I'd missed the page that said the churchgoers were becoming a Missional Community. Which is lovely for them of course. And (quite seriously) I am very glad that someone's looking after this amazing building. And even (despite my cynicism) probably, that they're using it for its original purpose. I guess. If I sound mean it's only because the mindset of a Missional Community could not be further from my own. It's not that I disagree with the idea of local community, or being charitable, moral, kind, decent and helpful to others, not killing people, refraining from coveting your neighbour's ass or any of those other sensible Christian tenets. It's the other bits about believing in Jesus as the Son of God and a virgin, who died for your sins in a horrible way on a cross, the bits about angels and devils and Noah's ark and the bible being the inspired and direct word of God, oh and the resurrection. No amount of missional communitying is going to get me to go for any of that.

Here's St Peter and his keys. You can see a photo by Matthew Wells on Flickr.

So we wandered around the outside of the building admiring the lovely carvings, which in some way seemed even nicer for their slightly softened eroded look. At the front door another wandering touristy pair walked past us and into the church. We could hear them being offered alcoholic drinks. It struck me as a bit odd. I suppose Jesus liked a drink, after all he did turn water into wine. But it smacked of a bribe. Or maybe 'what do heathens like drinking? I know, booze. That'll lure them in.' Or a way to relax the unwary so they could be talked to persuasively. I dunno, it was just a bit odd.

We sooo wanted to see the font, it looks smashing. You can see the lovely carvings on the CRSBI website (one side is swirly, the other side an alleged tree of life).

But I felt a bit like a vampire unable to cross the threshold. The Pimms-clutching pair emerged from the church almost immediately, looking vaguely bemused. We decided not to go in.

Images copyright Rhiannon 2014.

Thursday, 4 September 2014

The phenomenological experiential vibe business (or otherwise)

We've been to so many places now - about 70 so far, which definitely falls into the Obsession category, I admit it. But going to so many, one can't help but start reflecting on different Vibes one picks up at them.

Of course, the whole subject is quite hard to disentangle, if it's possible at all. Are 'vibes' just subjective things entirely? Or are there material things you can point to that would trigger similar sensations in any domesticated primate? Or are any feelings you get from an inanimate building All In The Mind?

I've been educated in the way of the scientific method and rationality is a nice firm ground to be standing on. But science can't explain everything easily (or to be optimistic, just yet). And this isn't a science blog, it's art. You can't really go explaining art with science very easily, nor even the other way round, despite efforts. But a multidisciplinary approach to the world has always appealed to me. Perhaps it's also good to take a Fortean approach and not be too dogmatic. For example, Lavoisier (the 18th century 'Father of Chemistry') said that stones could not fall from the sky, because there were no stones in the sky. But now we've stopped dismissing stories of stones falling from the sky because science officially knows about meteorites. The fortean approach can also be about abstracting yourself from the actual stories and seeing what the telling of them might mean too (what can we say about the types of things R + B report experiencing?)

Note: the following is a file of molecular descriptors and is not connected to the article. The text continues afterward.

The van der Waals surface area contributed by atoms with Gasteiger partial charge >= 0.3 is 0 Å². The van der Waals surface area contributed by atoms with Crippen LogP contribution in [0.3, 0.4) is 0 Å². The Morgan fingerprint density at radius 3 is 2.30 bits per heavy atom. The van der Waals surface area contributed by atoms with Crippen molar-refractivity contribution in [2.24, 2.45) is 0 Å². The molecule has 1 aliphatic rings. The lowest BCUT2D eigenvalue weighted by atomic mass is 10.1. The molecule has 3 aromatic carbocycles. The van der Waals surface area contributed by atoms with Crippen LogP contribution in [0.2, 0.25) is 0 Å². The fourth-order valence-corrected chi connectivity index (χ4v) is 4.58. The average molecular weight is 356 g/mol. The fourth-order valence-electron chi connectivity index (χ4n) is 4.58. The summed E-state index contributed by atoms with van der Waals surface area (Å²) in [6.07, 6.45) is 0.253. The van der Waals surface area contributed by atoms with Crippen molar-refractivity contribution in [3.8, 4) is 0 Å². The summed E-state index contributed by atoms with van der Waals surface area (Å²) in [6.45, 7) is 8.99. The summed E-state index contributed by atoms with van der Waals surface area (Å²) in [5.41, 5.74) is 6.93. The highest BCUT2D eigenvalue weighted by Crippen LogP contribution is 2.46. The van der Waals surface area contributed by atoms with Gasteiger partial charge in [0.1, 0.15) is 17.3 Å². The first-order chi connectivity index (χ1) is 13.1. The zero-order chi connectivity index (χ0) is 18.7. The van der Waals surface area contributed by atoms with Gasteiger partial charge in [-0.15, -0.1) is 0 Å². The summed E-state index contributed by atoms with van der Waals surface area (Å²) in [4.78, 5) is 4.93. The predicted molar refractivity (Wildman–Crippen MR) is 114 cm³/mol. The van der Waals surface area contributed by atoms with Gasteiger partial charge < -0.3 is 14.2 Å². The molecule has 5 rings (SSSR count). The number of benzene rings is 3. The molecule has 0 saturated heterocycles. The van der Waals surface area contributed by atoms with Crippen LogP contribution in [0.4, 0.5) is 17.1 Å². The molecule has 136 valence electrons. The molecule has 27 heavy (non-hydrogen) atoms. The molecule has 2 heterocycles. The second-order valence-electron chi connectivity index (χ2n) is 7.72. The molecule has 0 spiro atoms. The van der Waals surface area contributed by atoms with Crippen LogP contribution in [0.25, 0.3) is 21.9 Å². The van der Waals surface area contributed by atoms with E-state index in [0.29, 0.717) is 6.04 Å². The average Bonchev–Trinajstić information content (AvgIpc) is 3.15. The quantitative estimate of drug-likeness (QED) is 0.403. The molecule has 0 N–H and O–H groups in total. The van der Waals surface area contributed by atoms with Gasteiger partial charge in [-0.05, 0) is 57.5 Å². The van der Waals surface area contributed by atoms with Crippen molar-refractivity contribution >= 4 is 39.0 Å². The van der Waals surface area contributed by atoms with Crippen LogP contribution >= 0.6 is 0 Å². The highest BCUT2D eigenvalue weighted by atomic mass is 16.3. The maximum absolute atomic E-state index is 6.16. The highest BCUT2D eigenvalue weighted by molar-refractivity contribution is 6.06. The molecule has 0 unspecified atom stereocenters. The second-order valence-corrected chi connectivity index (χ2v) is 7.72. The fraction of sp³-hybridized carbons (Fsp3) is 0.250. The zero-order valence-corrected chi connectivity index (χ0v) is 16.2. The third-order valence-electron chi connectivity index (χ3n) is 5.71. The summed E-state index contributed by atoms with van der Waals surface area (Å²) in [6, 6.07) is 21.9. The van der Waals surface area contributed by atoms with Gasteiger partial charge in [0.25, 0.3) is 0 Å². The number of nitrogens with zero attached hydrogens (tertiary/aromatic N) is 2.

Which kind of brings me full circle without having concluded anything, really. But the Experience of being at these different places is intrinsic to our visits. Mostly we focus on the drawing. Maybe focusing on the drawing sometimes has the effect of deliberately putting the vibes into the background!

Donhead St Mary was one of our recent destinations, and somewhere I felt had a really nice atmosphere. Now why (taking the Rational Approach) might this have been? The village was certainly extraordinarily quaint. It was a reasonably warm day. It felt nice to drive up the ridge and find the church at the top - between trees and housetops we had a good view over the landscape. As we got to the gate we heard a strange apocalyptic roar getting louder and louder, but it turned out to be the good old Red Arrows flying past, a jolly sight. We'd just eaten a bun or some crisps (or some other healthy snack) and our blood sugars were a good level.

Inside, the building was airy and open-feeling, it had a high ceiling and was light. At least, this is the way I recall it to be - this is another issue to consider, memory. It was easy to see pretty much all parts of the interior at once (no dark spooky corners). "As I recall" there weren't loads of over-embellished, grimy looking monuments stuck to the walls (I really don't like them). The font took pride of place in the aisle. And there wasn't (to my recollection) any kind of disgusting smell. While we were sitting drawing, we could hear the ticking of the clock in the tower. It ticked with a very nice, slightly irregular noise, and I found it quite calming. A couple of times we heard rustling at the door but that was some dry leaves outside, and only disconcerted me a little because I can't really be bothered for conversation with strangers (even if it's their church, hoho). I recall the visit fondly.